Three cheers for Captain Smit. He kept us away from Hurricane Paula, took us to some other rather nice places - I enjoyed the alternatives, except for Nassau in the Bahamas (I’m not a fan), and got to see a bit of Grand Turk, an island I had never been to before. In fact, on the way back to Tampa and while the storm flirted with the island of Cuba, we took the Bahama Straits, relatively far from the rain, high seas and wind, and had a comfortable ride back to our home port. We arrived in Tampa on time for our flight back home again and even though we saw no expected Mayan ruins or jungles on this trip, we were safe. The crew and staff turned the original itinerary around on a dime, had new port and excursion info ready within hours of announcing the major change of plans. Most of the passengers, while probably as disappointed as I was, never complained (although I’m sure a few did) and were okay with the new ports. It’s that whole “make lemonade when given lemons” philosophy that can keep you sane on a vacation with a hiccup.

Just a few tips when picking out a cabin location on RYNDAM or any other similar S class ship - On Navigation Deck, where our suite was located, we heard a lot of noise from above, which was the Lido Deck and the pool area. At certain times of the day or night, especially when there was an event or activity scheduled for that area, there was a lot of "dragging" noises (chairs, tables, etc) . For our next trip, we booked a suite without any obvious disturbances from above. Once again, it pays to study those deck plans very carefully.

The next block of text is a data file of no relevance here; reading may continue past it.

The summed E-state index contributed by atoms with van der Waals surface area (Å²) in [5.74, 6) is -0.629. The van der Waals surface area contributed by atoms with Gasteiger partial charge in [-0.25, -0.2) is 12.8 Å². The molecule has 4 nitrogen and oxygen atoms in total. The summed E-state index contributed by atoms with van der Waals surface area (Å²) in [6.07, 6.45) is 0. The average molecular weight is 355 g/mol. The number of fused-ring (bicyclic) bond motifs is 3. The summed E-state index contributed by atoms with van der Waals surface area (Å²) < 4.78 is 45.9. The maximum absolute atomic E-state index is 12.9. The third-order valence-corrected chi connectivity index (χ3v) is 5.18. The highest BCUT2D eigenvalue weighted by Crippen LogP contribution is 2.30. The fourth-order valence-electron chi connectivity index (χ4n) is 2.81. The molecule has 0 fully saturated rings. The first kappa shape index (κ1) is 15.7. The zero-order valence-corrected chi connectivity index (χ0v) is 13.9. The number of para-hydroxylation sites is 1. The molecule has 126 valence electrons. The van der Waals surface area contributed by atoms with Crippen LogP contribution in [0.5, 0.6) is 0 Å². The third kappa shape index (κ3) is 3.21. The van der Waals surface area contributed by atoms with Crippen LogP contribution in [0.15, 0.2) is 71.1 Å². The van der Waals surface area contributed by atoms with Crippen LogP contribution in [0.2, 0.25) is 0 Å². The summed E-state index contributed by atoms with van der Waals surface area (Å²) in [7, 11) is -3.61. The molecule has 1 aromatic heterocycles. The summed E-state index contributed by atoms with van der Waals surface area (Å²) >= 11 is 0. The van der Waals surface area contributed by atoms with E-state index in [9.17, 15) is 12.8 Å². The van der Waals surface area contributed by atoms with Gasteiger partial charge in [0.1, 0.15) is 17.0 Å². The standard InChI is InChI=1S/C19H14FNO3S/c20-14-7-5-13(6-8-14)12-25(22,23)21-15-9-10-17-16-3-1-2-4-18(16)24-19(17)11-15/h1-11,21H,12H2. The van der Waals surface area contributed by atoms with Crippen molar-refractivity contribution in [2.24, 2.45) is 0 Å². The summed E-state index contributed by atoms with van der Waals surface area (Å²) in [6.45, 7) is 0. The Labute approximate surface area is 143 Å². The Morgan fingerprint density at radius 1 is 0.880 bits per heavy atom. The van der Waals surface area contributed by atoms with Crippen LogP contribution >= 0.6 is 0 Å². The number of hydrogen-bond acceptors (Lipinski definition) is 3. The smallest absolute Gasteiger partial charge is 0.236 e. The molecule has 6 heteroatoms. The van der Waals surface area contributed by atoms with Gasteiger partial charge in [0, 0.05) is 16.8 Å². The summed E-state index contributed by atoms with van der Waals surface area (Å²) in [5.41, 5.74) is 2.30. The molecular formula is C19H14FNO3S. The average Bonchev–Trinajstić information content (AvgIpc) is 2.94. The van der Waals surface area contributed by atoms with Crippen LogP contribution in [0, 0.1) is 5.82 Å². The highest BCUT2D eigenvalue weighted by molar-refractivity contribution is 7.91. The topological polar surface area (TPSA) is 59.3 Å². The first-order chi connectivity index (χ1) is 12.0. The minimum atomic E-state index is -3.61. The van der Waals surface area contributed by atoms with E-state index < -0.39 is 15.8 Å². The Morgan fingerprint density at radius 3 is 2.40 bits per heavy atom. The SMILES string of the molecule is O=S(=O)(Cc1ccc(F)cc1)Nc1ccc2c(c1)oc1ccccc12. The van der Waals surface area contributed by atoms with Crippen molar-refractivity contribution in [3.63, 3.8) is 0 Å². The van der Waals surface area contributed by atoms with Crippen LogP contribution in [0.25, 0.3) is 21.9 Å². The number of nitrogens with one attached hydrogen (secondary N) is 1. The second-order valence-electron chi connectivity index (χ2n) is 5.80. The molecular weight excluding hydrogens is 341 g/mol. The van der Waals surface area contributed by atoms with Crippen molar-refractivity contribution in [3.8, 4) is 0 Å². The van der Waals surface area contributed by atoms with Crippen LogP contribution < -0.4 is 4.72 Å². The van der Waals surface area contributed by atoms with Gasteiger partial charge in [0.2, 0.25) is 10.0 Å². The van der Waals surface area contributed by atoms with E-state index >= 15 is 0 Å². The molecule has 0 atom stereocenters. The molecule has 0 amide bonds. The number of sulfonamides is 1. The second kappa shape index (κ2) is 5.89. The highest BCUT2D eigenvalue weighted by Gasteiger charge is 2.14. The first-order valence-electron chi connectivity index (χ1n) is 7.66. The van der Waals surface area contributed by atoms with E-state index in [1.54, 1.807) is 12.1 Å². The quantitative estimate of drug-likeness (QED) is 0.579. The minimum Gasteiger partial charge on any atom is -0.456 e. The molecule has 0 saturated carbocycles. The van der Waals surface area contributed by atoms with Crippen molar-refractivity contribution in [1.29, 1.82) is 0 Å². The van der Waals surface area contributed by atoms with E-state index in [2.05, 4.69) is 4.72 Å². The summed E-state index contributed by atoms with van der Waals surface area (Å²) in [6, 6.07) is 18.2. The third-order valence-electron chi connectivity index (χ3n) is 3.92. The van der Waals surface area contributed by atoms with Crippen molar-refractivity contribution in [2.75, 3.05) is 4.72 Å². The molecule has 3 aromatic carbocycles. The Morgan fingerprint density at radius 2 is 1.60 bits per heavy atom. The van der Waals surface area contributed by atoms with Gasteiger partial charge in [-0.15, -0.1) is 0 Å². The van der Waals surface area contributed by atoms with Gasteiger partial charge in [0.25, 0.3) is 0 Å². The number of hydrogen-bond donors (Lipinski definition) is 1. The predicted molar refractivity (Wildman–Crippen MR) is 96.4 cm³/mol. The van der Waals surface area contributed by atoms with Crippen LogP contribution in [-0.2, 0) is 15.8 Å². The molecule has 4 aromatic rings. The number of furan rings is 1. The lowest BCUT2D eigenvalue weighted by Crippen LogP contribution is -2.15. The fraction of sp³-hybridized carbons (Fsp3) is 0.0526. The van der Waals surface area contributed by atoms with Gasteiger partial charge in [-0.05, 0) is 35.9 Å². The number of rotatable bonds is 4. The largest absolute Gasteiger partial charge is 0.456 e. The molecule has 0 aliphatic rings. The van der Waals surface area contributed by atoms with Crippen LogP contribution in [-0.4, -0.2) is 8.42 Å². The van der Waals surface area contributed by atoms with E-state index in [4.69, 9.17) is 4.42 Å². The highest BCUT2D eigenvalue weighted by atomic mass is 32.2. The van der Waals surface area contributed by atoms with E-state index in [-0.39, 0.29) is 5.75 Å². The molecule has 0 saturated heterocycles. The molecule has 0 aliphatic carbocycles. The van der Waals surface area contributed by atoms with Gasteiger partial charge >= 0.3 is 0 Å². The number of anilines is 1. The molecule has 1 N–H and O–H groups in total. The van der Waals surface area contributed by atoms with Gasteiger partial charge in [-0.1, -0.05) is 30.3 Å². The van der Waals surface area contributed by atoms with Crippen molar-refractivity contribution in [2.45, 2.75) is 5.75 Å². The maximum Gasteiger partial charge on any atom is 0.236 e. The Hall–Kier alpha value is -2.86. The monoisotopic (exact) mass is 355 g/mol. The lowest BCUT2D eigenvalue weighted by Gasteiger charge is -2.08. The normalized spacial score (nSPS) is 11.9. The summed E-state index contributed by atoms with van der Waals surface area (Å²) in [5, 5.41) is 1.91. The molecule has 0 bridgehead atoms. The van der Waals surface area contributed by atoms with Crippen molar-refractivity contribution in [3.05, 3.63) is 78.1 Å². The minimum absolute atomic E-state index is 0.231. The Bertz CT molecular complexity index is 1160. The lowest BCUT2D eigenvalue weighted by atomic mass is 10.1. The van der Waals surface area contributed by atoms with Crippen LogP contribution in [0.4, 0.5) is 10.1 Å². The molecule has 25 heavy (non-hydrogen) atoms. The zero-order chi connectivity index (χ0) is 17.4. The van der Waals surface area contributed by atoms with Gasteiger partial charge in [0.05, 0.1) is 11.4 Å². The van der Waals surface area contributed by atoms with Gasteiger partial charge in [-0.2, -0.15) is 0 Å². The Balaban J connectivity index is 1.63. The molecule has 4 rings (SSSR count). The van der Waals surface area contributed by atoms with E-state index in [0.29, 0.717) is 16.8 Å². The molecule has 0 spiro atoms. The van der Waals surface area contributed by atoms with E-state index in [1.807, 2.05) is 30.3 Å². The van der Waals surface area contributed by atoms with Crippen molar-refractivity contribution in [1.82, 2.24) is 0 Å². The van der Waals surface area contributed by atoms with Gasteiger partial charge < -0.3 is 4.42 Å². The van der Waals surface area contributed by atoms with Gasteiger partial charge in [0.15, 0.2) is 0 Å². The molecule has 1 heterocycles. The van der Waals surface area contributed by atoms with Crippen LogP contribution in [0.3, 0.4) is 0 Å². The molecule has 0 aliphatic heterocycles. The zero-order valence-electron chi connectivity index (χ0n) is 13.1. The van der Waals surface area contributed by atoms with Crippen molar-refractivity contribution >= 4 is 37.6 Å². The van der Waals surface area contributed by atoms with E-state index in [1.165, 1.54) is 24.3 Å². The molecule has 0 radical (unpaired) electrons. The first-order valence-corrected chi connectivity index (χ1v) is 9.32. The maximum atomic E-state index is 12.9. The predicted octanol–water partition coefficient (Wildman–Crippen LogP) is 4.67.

HAL is no different from other cruise lines in that it wants as much onboard revenue as possible. Having said that, it was unusual to find a lack of staff in the various onboard shops to help passengers. By "help" I mean check us out/take our money. Not enough staff or not enough staff who cared, I'm not sure.

Internet access on our trip was miserable, so much so that we asked for and received much of our pre-paid minutes back. It just wasn't worth it to try anymore. This concerned me as I have a need to keep in touch with home, as I’m sure many travelers do. In fact, many people do not go away at all if they cannot continue to be connected. The Internet service onboard RYNDAM was about as good (or bad, depending on how you’re looking at this) as the SS NORWAY was ten years ago. VEENDAM to Bermuda in July wasn’t much better. From discussing this with other folks on last week’s trip, I discovered many other ships out there have this Internet thing down pat. As of yet, HAL does not on these ships.

Would I sail on HAL again? Of course. I’m already booked on ROTTERDAM for next July, sailing New York to Rotterdam. I have tentative plans to do this same western Caribbean itinerary again very soon on the RYNDAM, when hurricane season has come and gone, maybe early in the new year. In fact, I’m once again becoming increasingly devoted to those dam ships!

Related: Aboard ms Ryndam: Course Correction Hurricane Paula, or being diverted on your cruise(s)